The fall in consumption in China, the largest cotton-using country in the world is likely to affect the Bangladeshi spinning sector in two ways. Firstly, the slide in consumption will lower the prices of raw cotton worldwide further, which will also narrow the profit margins in Bangladesh. Secondly, other countries will break into the local yarn market as they will be able to supply the raw materials at cheaper rates.
Bangladeshi spinners cannot lower the yarn prices any further as they have to purchase cotton at higher prices than the market rate for not having hedging facility and warehousing system in the country. Hedging is a risk management strategy used in limiting or offsetting probability of loss from fluctuations in the prices of commodities, currencies, or securities.
Cotton importers can hardly enjoy the benefits of lower prices in the world market in the absence of hedging facility and warehousing system, according to industry insiders.
Spinners who had bought cotton at higher prices have to sell yarn at low prices now as cotton prices have declined much since then, putting them in a tight corner.
Currently, cotton is trading at 60-62 cents in the international market, with expectations of further decline on account of the substantial old stock, especially in China. New crops too will become available from next month.
According to Razeeb Haider, managing director of Outpace Spinning Mills, if the cotton prices decline further, the yarn prices will also go down in the domestic market. At the same time, cost of production has been increasing in the spinning sub-sector.
The latest hike in the prices of gas and power is another blow to the spinners, said Haider, who is also a director of Bangladesh Textile Mills Association.
Recently, a lot of Indian and Chinese companies have opened offices in Bangladesh for selling yarn to local knitters and weavers. So, they have fierce competition, Haider added.
Moreover, the government said recently that it will not allow installation of captive power generators in spinning mills to save gas consumption. As a result, the spinners will have to purchase power from companies at higher prices.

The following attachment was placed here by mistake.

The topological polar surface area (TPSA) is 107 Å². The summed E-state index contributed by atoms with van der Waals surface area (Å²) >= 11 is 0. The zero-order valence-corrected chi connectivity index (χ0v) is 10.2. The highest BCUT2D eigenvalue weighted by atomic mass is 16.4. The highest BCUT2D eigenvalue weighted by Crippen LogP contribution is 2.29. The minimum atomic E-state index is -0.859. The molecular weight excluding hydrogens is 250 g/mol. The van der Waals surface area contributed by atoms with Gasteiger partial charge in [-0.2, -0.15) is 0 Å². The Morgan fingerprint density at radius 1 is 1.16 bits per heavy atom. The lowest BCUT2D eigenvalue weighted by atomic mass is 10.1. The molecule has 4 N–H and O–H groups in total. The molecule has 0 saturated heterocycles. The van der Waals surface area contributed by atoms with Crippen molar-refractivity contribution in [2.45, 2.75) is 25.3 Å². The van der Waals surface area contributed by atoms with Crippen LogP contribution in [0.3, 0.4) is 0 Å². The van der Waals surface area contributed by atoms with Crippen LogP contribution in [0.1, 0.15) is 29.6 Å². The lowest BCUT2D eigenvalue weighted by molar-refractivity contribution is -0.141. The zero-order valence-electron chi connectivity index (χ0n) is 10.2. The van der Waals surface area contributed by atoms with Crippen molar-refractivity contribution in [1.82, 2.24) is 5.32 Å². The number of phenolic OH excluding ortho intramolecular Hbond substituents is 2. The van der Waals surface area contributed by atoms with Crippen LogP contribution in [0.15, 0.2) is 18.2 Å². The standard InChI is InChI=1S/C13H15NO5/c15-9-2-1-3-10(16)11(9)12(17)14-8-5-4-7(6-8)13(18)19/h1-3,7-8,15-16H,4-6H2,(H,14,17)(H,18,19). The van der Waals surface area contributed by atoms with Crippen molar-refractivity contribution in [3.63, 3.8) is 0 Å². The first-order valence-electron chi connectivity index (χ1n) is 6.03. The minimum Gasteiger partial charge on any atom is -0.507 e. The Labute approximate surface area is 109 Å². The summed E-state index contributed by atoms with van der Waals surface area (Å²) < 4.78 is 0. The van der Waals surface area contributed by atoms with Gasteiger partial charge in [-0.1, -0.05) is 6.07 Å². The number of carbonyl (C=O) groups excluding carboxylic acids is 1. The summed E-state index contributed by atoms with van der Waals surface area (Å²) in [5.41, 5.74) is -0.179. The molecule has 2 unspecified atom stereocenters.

The government should reduce the price of power for survival of the primary textile sector, said Abdul Hai Sarker, chairman of Purbani Group and a former BTMA president.
The use of multi-blend yarn in the global fashion industry is also responsible for the fall in prices of cotton.
During the volatility in cotton prices in 2010 and 2011, fashion designers switched to other fibres to reduce the price burden.
Moreover, yarn consumption declined in the domestic market as many factories cannot produce in full scale due to implementation of the corrective action plans suggested by two foreign inspection agencies -- Accord and Alliance.
But, Momin Mondol, managing director of Mondol Group, said that the yarn prices are stable now, whose mills consume 1,600 tonnes of yarn a month and exports $250 million worth of garment items a year. They target is to export $300 million worth of garment items this year. The favourable yarn prices will help them achieve the target.
At present, the widely-consumed 30-carded yarn is selling at $2.60-$2.65 per kilogram, down from $3.60-$3.65 per kg a year earlier.
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